When was our Lord’s birthday celebrated for the first time? In ancient times, the Nativity was celebrated on the same day as the Epiphany, but soon these events’ celebrations became assigned to separate days of the liturgical year. Why did that happen?
Feast of the Epiphany
Epiphany, according to the testimony of Clement of Alexandria (Stromata. I, 21), began to be celebrated at the beginning of the III century, in response to a similar celebration by the Gnostics. By the end of the century the celebration had already spread throughout the Roman Empire. With the adoption of Christianity, many holidays became official, resulting, for example, in circus performances being banned on the Epiphany as early as in 400 (Cod. Theodos. ΙΙ, 8,20, 25). The widespread distribution of this celebration did not mean, however, the uniform nature of the celebrated event. The Syrian Apostolic Constitutions (V, 3), the ancient Coptic calendar and St Hippolytus of Rome (the Epiphany Address) speak of the Epiphany as the Baptism of the Lord. At the same time, St Augustine (Words 199-204), passing on the contemporary North African tradition, mentions only the adoration of the Magi.
From the testimony of Sylvia of Aquitaine and her pilgrimage, it becomes obvious that in the Holy Land Epiphany meant Nativity. Later this Palestinian tradition was adopted by almost the entire Christian East. The celebration of the Epiphany began with a very solemn procession from Jerusalem to Bethlehem. It lasted for eight days and was accompanied by vigils and liturgies, which may have served as the basis for the emergence of the Christmas-tide period. For a whole week, Nativity services were held simultaneously in Bethlehem, where they were performed by the local clergy and monastics, and in the main temples of Jerusalem (Pilgrimage, 25, 26, 39).
Nativity in Rome
Over time, the realization came that the feast of the Epiphany was oversaturated with various Gospel stories, so the church decided to commemorate them on different dates. The first such decision was made by the Church of Rome under Pope Julius (337-352), setting the day of the Nativity holiday on December 25 and securing January 6 for Epiphany. The holy Hierarch Pope Liberius, tonsuring Marcellina (sister of St Ambrose of Milan), pointed out to her the importance of her tonsure coinciding with the day of the Nativity, on which, according to tradition, the Roman Church also remembered the events in Cana of Galilee and the feeding of the four thousand (St. Ambrose, On virginity. III. 1). This custom is quite remarkable because despite the fact that the Roman Church had already celebrated the Nativity separately, in the memory of Roman Christians, the service still retains some features of the Epiphany, since the transformation of water into wine in Cana and the miraculous nourishment were traditionally perceived as Epiphany miracles signifying the approaching of the Kingdom of God.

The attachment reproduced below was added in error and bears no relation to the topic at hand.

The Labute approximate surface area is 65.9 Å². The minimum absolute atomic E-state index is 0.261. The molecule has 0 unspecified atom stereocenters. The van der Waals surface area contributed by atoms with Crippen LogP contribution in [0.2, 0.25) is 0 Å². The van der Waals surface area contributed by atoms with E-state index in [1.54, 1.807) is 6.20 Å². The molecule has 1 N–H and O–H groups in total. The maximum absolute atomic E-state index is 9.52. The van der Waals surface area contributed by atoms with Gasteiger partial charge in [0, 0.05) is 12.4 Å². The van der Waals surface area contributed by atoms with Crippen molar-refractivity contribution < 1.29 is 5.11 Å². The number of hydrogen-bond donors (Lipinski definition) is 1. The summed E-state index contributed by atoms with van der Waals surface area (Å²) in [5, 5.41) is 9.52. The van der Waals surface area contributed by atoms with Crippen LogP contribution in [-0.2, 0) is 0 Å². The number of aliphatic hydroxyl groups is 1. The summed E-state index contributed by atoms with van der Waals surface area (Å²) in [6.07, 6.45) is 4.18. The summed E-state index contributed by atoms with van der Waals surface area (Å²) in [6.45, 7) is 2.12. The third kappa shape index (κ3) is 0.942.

Nativity in the East
Most of the great feasts arose in the East and then spread to the West, but the Nativity of Christ, as a separate celebration from the Epiphany, was borrowed by Eastern Christians from the West, as evidenced by the Eastern Fathers. St Basil the Great was most likely the first to introduce the holiday of Nativity in the East, leaving behind his address “On the Holy Nativity”. St Gregory the Theologian, who was St Basil’s friend, implants the feast of Nativity in Constantinople. The first service that he celebrated in New Rome was precisely the Nativity (St. Gregory of Nazianzus, Word 38).
In Antioch on the feast day of St Chrysogonus, the Martyr (December 20) in 386/8 St John Chrysostom announces to his congregation that on December 25 they would be having a festive Nativity service for the first time. Chrysostom tells his parishioners that this holiday has long been known in the West, that it had already been 10 years since the information about it penetrated into Antioch, and that he himself had long desired and prayed that this service would be celebrated in Antioch. Despite the opposition of some antiquity adherers, labelling this holiday as an innovation, Chrysostom insists on this custom being ancient in the Western Catholic Churches and, drawing on his analysis of the Scripture, claims that the Savior was indeed born in mid-December (on Nativity day).
Alexandria and Jerusalem patriarchates were the last Eastern churches to assimilate celebrating the Nativity separately from Theophany (in Jerusalem this was done only after the decree of Emperor Justinian I in the middle of the 6th century).
Later, particular legends appeared explaining the reasons for the introduction of the Nativity holiday in the East. According to one of these traditions, Cyril, the Bishop of Jerusalem (Juvenal, according to another version) wrote a letter to Pope Julius, in which he spoke about the inconvenience of simultaneously celebrating the Nativity and the Baptism of the Lord: “You cannot go to Bethlehem and Jordan at the same time.” The Pope responded by recommending the practice of his church – December 25th.
In this way, the gradual development of church holidays could not but separate two Gospel episodes as significant as Nativity and Epiphany. This happened much earlier in the West, where by the Epiphany they began to understand the adoration of the Magi (as a symbol of the worship of God by all mankind), celebrating Baptism on another day. Some Christians (the Armenian Church) still celebrate the Nativity and Baptism of Christ on the same day (January 6), not separating the confessional appearance of the Logos into the world from the beginning of His public ministry.